SharePoint 2013 does great job configuring things for you in search-driven publishing scenarios but there are a few things you should keep in mind to save yourself trouble.
One of the great improvements delivered with SharePoint 2013 is search-driven publishing. The idea behind it is, that once content is crawled and included in the search index, it can be published in many different locations, such as portals or apps. In most scenarios the indexed content is structured data made up of different properties. This makes it possible to separate the content from its presentation. As a result you can not only publish the content on multiple channels but also do it consistently with the user experience used by each particular channel.
To some degree you could achieve similar result using the classic publishing available in the previous versions of SharePoint. The challenges there were however the limitations in scale, performance and content reuse. Often you ended up with hacking over-complex solutions which were a nightmare to maintain. With search-driven publishing in SharePoint 2013 all of this is the past.
Getting things done – for you
SharePoint 2013 helps you get things done in search-driven publishing scenarios. When setting up your information architecture all you need to do, is to specify your Site Columns and Content Types. As soon as you create some content using those Content Types and start a Full Crawl, SharePoint 2013 Search will automatically generate Crawled and Managed Properties for your custom Site Columns. With that you might think that there is nothing else that needs to be done to Search configuration and you can start publishing your content from the search index.
Crawled and Managed Properties behind the scenes
When indexing content using newly defined Site Columns, SharePoint automatically creates two Crawled Properties (their names starting with ows_q and ows_q_r) and a Managed Property linked to the ows_q_r Crawled Property. If you only want to display the data this configuration will work just fine. Often however you might need to use one or more Managed Properties to sort your data before publishing them or provide refiner options to your users and in those cases you will need to do some additional work.
The Managed Property automatically created by SharePoint when indexing contents of a new Site Column is of type text – this is always the case despite the type of the underlying Site Column. That Managed Property is associated with the ows_q_r Crawled Property which is also of type text. If you are sorting or refining your content based on text-based properties (such as name, status, location, etc.) this is fine, but if you have a date or a number Site Column this will return wrong results as the values stored in the automatically generated Managed Properties for those columns are treated as text rather than as a date or a number. The recommended way of solving this challenge is to map the ows_q Crawled Property, which contains the data from the Site Column in its original type, to one of the standard Managed Properties such as RefinableDateXX or RefinableIntXX.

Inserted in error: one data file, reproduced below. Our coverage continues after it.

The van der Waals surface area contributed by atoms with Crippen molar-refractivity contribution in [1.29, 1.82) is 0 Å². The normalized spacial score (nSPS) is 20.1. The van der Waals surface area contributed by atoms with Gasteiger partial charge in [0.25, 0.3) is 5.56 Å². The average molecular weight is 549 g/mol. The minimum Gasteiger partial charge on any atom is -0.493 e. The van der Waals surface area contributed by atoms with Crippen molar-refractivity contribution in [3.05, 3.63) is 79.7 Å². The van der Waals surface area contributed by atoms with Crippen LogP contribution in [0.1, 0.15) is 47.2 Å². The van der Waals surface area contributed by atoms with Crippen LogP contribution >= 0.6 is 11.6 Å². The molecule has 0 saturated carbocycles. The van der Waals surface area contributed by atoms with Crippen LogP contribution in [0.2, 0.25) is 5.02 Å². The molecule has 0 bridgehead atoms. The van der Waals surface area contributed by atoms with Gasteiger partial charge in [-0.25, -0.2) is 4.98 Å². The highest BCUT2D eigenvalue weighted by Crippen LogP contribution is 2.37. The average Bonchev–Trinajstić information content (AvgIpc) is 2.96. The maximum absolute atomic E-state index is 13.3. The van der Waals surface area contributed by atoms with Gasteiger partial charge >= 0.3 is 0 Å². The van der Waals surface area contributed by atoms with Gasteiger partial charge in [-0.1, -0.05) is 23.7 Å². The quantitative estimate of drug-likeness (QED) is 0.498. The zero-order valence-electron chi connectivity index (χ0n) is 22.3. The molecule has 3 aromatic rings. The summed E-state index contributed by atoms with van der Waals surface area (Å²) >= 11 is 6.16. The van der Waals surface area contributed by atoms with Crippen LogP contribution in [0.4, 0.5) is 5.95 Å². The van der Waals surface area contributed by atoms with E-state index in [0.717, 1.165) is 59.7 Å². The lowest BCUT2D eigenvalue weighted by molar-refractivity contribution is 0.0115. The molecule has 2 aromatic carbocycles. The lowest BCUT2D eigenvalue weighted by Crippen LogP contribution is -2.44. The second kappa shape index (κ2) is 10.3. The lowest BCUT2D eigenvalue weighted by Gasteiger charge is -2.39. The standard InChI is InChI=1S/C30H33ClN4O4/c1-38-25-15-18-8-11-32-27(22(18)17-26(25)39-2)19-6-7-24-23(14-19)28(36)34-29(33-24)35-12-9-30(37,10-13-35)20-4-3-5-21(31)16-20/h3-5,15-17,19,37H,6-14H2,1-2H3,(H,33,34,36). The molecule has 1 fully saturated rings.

One more thing about Managed Properties mapping
Although mapping Managed Properties to Crawled Properties isn’t complex at all, there is one more thing you should keep in mind. This is essential in cross-site publishing scenarios where your content is located in one Site Collection and published in another.
When mapping Managed Properties to Crawled Properties it is often a good practice to configure that mapping on the Site Collection- or maybe even Site-level. This allows you to isolate the configuration required for the proper working of one site from the configuration of other sites in your Farm.
Being a developer, thinking about separation of concerns, you might assume that the best way to configure the mappings is to do so on the site where the content is published. That way you retain flexibility of the published content catalog and leave the configuration of how the content is mapped to the sites subscribed to that catalog. Unfortunately, this assumption is wrong, and if you do this, all that you will see will be empty Managed Properties in your search results.
How SharePoint 2013 Search works, is that it crawls content which is then mapped to Managed Properties using the information from the Search Schema configuration and stored in the search index. Following this reasoning the mapping of Managed Properties should be done where the content catalog is stored rather than where its published. And although this might seem limiting, this is what is needed to have cross-site publishing work correctly.
When crawling contents of newly created Site Columns SharePoint 2013 Search automatically generates the corresponding Crawled and Managed Properties. The automatically generated Managed Properties are of type text and if you require the properties to be of their original type you need to do some Search Schema configuration yourself. Specific attention is required when working with cross-site publishing scenarios, where the Search Schema configuration should be done where the content catalog is located rather than where it’s being published.